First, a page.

Review originally printed in ORACLE
Newsletter July 2011
Review written by Mary Shaver
The Jem’Hadar boy, now confined in a holding cell, is becoming more anxious and agitated with every passing minute. He begins hurling himself against the forcefield in desperate attempt to escape. On the other side of the forcefield, Bashir tells him his condition is the result of the enzyme that is missing from his system. The boy is belligerent and argumentative with Bashir until Odo arrives. Interesting that the boy denies to Bashir that there is anything wrong with him, but when Odo releases him from the holding cell and inquires about his health, the Jem’Hadar admits there is something wrong with him and catalogues his symptoms to Odo.
Bashir needs to run more tests to help him replicate the missing enzyme. The boy resists until Odo says he should agree. At once he becomes compliant and cooperative. Bashir leaves to retrieve the equipment he will need and Odo makes some friendly overtures to the boy. When he offers to show him around the station the Jem’Hadar defers to whatever Odo wishes. This isn’t what Odo wants – he wants to know the boy’s wishes and desires, and is somewhat startled when the boy jumps out of his chair, gets right in Odo’s face and announces that what he wants is to fight. Not Odo, but everyone else. He asks Odo if that is wrong and rather that criticize the boy’s choice, Odo suggests they find other interests. He then tries to get the Jem’Hadar to relax and even encourages him to smile – something Odo himself hardly ever does. Perhaps in this instance the Constable should take his own advice!
Chief O’Brien thinks he may have found a supply of the drug needed by the Jem’Hadar to replace the enzyme missing from his system. Odo joins him in the salvage ship to examine the container. O’Brien wonders aloud why the Founders would engineer the Jam’Hadar to be addicted. Odo’s explanation illustrates the stark difference between himself and his people. What better way to ensure total control over the Jem’Hadar, as well as guarantee their loyalty, than to addict them to a drug that can’t be replicated and that only the Founders can provide? Odo understands all too well what it is like to be controlled by others and now vehemently opposes the idea of exercising control over anybody (well, except perhaps Quark!). When O’Brien comments that it seems like a cold-blooded thing to do, Odo responds with a hint of sadness in his voice. “My people don’t have blood.” And this, perhaps is as good an explanation as any for why the Founders have no compunction about enslaving others. Is Odo wondering if the basic and fundamental differences between his people and the solids prevent his people from having any feelings of compassion for beings who are different from them?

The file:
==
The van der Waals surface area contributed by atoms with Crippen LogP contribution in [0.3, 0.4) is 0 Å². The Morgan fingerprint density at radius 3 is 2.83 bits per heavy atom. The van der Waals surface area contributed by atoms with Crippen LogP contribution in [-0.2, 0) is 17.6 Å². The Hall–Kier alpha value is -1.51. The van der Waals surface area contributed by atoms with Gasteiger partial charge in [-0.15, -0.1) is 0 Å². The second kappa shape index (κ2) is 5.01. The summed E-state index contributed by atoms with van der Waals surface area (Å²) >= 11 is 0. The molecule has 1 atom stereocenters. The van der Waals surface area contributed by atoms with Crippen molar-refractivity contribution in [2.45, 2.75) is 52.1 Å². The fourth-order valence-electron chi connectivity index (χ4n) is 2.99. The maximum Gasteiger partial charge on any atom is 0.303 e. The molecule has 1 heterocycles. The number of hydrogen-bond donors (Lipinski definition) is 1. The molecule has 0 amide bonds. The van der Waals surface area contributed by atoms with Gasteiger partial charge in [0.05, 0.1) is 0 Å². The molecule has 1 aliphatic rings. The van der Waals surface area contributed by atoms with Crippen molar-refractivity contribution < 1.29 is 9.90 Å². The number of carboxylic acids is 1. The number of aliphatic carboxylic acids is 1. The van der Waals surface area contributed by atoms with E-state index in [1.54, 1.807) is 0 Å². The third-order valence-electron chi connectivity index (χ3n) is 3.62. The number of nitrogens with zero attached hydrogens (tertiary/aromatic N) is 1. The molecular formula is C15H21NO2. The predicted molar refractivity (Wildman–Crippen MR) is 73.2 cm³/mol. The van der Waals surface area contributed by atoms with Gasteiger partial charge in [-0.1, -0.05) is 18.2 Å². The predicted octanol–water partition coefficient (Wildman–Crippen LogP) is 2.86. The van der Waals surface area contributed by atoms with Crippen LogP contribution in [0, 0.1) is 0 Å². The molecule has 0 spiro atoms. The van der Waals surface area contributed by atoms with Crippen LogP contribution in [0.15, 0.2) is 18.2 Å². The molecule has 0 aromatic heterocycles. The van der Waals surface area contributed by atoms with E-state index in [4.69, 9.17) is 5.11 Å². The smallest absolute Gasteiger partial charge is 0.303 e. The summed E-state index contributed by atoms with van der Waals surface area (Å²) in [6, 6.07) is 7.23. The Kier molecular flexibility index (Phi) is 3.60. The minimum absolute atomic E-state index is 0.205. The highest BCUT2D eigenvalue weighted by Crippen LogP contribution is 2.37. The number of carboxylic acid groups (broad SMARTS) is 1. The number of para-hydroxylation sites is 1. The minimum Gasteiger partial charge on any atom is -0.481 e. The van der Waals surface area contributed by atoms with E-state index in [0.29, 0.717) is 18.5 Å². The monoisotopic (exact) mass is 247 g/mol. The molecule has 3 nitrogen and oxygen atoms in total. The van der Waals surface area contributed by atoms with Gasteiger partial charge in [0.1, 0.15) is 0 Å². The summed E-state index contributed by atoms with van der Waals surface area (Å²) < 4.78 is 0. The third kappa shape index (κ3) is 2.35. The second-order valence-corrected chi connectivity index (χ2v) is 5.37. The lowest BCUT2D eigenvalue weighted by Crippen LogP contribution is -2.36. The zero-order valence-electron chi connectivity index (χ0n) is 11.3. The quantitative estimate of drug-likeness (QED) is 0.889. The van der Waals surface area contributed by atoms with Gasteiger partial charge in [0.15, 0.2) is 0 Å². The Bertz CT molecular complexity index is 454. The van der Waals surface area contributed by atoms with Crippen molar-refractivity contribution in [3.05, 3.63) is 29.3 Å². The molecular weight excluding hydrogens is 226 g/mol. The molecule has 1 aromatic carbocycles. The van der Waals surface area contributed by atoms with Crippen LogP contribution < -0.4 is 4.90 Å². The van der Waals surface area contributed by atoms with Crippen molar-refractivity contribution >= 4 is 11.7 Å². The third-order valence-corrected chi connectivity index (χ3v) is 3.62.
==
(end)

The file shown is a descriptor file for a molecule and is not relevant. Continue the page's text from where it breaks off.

The drug found in the salvage ship works and introduces into canon the vial of what will become known as Ketracel White, and the tygon feeder tube that delivers the drug into the Jem’Hadar’s carotid artery. Revived now and at full strength, the Jem’Hadar now poses a huge potential danger to the station’s inhabitants. When the boy requests and then insists that he stay with Odo in his quarters, Odo is initially uncomfortable with the idea, and then sees the value in having the Jem’Hadar with him. Not only will it give him a chance to work with the boy and help him move beyond the limitations of his programming, but it will also assure a measure of safety to the DS9 personnel.
In Odo’s quarters, the Jem’Hadar is enthralled by Odo’s Changeling abilities. When Odo points out that some shapes are more difficult to master, like the humanoid face, the Jem’Hadar challenges him to explain why he would want to look like a humanoid since he (Odo) was better than them. Odo’s explanation that being different is not the same as being better confuses the boy who admits he instinctively knows that he is inferior to Odo, but superior to everyone else. Odo attempts to re-wire the boys ‘hard-wiring’ by telling that they are all equal and that he needs to ignore his instincts because they are wrong. Rather than accept Odo’s words however, the boy instead concludes that he must be defective because he also knows that Odo can never be wrong. Odo stubbornly persists, insisting that he is not infallible and urging the boy to begin to think for himself. Odo might be realizing that he’s in for an uphill battle, but he isn’t about to give up. He asks the boy what he wants, not what he thinks Odo wants. After a moment’s reflection, the Jem’Hadar says he wants to know more about his people – who he is and where he came from, something Odo can certainly relate to. Odo shares with the boy his own history of being orphaned, found and raised by aliens, and their common connection of not knowing who his people were or what they were like.